Ariane Steinbeck is the reigning queen of hotel design for a reason. Here’s why.
Ariane is now Managing Director of RPW Design, a company is responsible for the recent incredible overhaul of the suites at The Marriott Park Lane and Mandarin Oriental, amongst many other award winning projects in London.
Prior to joining RPW Design, she was one of the founding partners of The Gettys Group, Inc., headquartered in Chicago. Ariane spent the last eight years working and living in Hong Kong, where she established the firm’s Asia-Pacific Headquarters and opened its Manila office. Amongst the many projects she has worked on, was the most recent renovation of The Peninsula Hotel’s flagship, The Peninsula Hong Kong.
Tell us about your role at RPW Design.
My title is Managing Director…but I am very hands on. As we are a small team, I try to create an office culture which is focused on collaboration and pitching in; helping whenever you can and if you see a problem, be part of the solution. I abhor an old-fashioned sense of hierarchy where someone says “I am too senior to do this”. My role therefore focuses on mentoring and nurturing the RPW-way of doing things and working as a team in which we all succeed together. We are focused on the hospitality industry, and therefore we also incorporate “hospitality” in the way we treat each other and our suppliers and consultants.
What has been your most challenging/exciting project?
Its a difficult question to answer, as every project is full of its own challenges and excitements–this is what makes me get up every morning. I would say the biggest challenge is to always keep all parties happy!
Tell us about the changing landscape in hospitality design and any impact of the changing demographics in traveller?
The world is generally getting more affluent and travelling has become increasingly cheaper, giving almost anyone the possibility the experience something new. On that basis the demographics are simply becoming more varied creating a lot of opportunities to test new experiences and cultures.
Are there different expectations from travellers?
People are increasingly moving away from the need for opulence as something which represents luxury, as you can experience luxury in the humblest settings. We are therefore experiencing a shift in what defines luxury. In a world where everything is increasingly easily accessible, and we are connected 24/7, it is very easy to see that luxury might become being able to stay somewhere where you can pick vegetables from the hotel’s own plot and join a cooking lesson, before being able to enjoy your meal! All this whilst having no internet access!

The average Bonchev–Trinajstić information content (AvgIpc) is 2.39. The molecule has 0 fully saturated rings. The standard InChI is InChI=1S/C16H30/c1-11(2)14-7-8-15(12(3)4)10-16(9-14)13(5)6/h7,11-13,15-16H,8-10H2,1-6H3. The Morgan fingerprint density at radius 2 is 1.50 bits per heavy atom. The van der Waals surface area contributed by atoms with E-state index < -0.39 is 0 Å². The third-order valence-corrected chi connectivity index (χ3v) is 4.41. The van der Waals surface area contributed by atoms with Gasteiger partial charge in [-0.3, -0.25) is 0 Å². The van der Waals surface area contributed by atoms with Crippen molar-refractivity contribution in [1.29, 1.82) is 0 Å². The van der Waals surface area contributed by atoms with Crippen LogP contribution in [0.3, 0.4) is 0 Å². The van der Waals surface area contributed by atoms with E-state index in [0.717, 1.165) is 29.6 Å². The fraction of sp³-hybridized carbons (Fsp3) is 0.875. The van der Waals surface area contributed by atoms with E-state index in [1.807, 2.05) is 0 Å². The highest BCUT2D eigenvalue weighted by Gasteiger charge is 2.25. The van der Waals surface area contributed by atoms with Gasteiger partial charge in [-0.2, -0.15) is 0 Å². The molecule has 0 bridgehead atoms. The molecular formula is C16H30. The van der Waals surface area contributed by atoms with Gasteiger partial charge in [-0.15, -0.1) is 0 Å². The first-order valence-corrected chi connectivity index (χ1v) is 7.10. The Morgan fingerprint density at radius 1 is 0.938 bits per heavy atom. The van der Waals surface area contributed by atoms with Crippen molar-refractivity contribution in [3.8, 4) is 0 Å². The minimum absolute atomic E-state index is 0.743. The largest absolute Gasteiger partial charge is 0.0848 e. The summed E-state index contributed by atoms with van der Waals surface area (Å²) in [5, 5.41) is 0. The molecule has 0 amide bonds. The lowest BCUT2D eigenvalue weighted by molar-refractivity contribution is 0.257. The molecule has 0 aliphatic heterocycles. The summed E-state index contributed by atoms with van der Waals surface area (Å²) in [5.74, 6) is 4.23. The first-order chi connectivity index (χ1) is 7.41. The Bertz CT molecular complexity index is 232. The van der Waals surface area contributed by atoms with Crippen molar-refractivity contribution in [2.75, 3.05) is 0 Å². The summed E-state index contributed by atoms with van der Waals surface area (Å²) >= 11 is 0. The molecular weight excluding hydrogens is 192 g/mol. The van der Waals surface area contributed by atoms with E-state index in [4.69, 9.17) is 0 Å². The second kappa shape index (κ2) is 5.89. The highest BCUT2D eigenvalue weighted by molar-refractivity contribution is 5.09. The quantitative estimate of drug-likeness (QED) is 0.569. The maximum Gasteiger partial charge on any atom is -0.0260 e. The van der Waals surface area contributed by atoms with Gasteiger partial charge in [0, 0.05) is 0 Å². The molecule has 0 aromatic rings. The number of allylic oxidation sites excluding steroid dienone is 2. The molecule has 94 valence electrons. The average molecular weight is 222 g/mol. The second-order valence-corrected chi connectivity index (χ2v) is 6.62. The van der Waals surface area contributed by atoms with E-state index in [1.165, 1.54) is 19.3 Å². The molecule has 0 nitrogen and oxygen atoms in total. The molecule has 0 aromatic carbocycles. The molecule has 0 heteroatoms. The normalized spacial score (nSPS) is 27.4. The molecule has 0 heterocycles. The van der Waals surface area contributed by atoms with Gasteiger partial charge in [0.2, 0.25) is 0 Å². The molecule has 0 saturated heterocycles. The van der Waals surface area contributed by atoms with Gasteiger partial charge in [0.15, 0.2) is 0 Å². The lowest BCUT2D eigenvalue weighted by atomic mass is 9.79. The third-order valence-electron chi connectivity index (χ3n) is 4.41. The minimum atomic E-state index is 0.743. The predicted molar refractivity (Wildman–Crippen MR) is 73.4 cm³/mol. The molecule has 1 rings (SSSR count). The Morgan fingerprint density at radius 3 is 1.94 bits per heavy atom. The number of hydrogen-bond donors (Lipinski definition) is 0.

What’s the biggest challenge you find in hospitality design?
When you design a hospitality project you are basically creating a space for a vast number of visitors and all these visitors will have different priorities, unique needs and different tastes. The biggest challenge at the start of each project is being able to distill all these potential needs and expectations and finding the right and unique essence for that specific project. All design needs to be fully intuitive and not intimidating.
I see a change in the public spaces in many hotels, how important are the public spaces?
The public spaces have been rediscovered, and what we often see now is hoteliers wanting to focus on those areas rather than the Guestrooms. Something which should be embraced, as it makes sure that hotels become something which can be enjoyed by travelers and locals alike, and create a changing venue for every time of the day, which has a positive impact on revenue!
What does luxury travel mean to you and how do you think a brand successfully implements luxury in its offering?
Expanding from my previous mention of luxury in hospitality, I would say you have very different expectation based on the reason of travel. If you are travelling for business, of course luxury is fast and flawless internet access, and the smoother the experience, the better. On another hand when on holidays what you might want is the exact opposite. I would say though that a comfortable bed, a good night sleep and an amazing shower are luxury essentials!
How do you keep ideas fresh in the design of new hotels?
Travel, travel, and always be curious! New ideas might appear in the least expected place!
Do you have a favourite hotel?
Those favourites will change, depending if I’m after relaxation, inspiration or travelling with family…
What are your predictions for how the luxury hospitality sector will evolve over the next few years?
If I knew that I’d be retired and on a beach…
How do you find working across different cultures as a woman? Any tips for people looking to work in different countries?
I could not survive without the inspiration of immersion in different cultures! There is nothing more fulfilling than working with people from diverse backgrounds. Be curious and get out of your comfort zone…
Which city inspires you in terms of design in travel?
I moved to London in 2015 and I am still being surprised every day!
Locality is important. Does the hotel fit into the neighbourhood, or the neighbourhood around the hotel? How/why?
One will always influence the other, but there needs to be communication between the two, it is therefore essential to create an interior that speaks to its surroundings, once this connection is created I find it is always fascinating how a hotel can have a positive impact on its neighborhood, certainly with the focus on public areas we are experiencing now.
What makes a hotel great?
Service first and foremost. Combined with great design, you will experience magic.